St Nicholas the Wonderworker – Psacha

"St Nicholas the Wonderworker – Psacha"

Three kilometers away from the highway leading from Kumanovo to Kriva Palanka, far in the village of Psacha, among the picturesque oak and acacia trees, situated is the church dedicated to St Nicholas the Wonderworker.

Despite the scarce historical data, it is considered that the church was built in 1345. The church, as well as its founder – Vlatko the landlord – is mentioned in a document, issued on March 25, 1358. Judging by the preserved southern wall portraits, the Sebastocrator Vlatko and his father Prince Paskach can be acknowledged as founders of the church.

During the conservation work of the church it has been determined that the sign above the westеrn door was destroyed in 1876, because it contained the names of the King Urosh and Volkashin. The inscriptions on the portraits of these two rulers on the northern wall have also been destroyed.

Црква „Св. Николај Чудотворец“
Church of St Nicholas the Wonderworker

The church was built on cruciform ground plan, in rectangular space, with a dome rising on four pillars and narthex, also with a dome. The central dome has been destroyed, and the church for a long time remained entirely uncovered. On the eastern side the church has three-sided apse. It was built out of stone blocks, craggy stone and bricks.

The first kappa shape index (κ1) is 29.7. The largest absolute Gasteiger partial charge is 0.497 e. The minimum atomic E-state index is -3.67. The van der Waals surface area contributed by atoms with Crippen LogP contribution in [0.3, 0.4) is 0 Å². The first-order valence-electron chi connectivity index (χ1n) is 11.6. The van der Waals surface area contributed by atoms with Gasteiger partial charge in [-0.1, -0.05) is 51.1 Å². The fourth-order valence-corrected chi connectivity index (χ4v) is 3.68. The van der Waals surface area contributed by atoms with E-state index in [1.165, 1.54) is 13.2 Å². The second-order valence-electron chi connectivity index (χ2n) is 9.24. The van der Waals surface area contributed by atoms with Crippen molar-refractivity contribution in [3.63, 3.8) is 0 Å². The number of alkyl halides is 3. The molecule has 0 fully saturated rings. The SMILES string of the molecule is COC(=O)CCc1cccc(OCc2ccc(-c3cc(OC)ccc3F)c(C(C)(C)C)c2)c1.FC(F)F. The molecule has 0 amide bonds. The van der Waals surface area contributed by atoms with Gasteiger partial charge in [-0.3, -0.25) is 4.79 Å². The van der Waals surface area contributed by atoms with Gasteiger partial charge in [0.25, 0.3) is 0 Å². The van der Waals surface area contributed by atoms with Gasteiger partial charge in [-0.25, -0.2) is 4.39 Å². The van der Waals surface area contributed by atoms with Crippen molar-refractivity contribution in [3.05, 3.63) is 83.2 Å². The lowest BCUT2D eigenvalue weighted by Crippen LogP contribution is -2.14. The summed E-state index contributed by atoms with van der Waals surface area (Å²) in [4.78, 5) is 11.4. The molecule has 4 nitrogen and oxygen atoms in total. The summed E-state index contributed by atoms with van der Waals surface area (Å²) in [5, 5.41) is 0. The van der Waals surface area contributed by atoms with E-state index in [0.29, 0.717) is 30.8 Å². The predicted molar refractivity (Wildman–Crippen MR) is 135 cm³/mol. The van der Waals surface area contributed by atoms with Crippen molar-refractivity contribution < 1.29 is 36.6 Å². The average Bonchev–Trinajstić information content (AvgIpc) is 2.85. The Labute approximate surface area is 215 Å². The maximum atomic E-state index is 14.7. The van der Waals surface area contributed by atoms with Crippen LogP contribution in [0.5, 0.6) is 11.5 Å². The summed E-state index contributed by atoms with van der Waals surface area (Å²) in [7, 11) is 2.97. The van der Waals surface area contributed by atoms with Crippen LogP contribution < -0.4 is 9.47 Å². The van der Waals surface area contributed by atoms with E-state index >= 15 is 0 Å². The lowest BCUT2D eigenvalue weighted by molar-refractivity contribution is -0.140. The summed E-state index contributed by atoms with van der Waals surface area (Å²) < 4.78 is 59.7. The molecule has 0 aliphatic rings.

The frescoes have been preserved from the period of the building of the church and they are among the most acknowledged icon-painting achievements of Macedonian medieval art. Of a great value are the realistic portraits of the founders, the Sebastocrator Vlatko, his father Prince Paskach and their wives. Preserved are also the frescoes of St Joachim of Osogovo (from 1371), St Mercurius (with signature on the sword), St Clement of Ohrid (from 1366), St Achilles, St Dionysius, St Constantine and Helen equal to the Apostles and St Spyridon the Wonderworker.

In the altar apse in full size are depicted patriarchs St Athanasius the Great, St John Chrysostom, St Gregory the Theologian and St Basil the Great.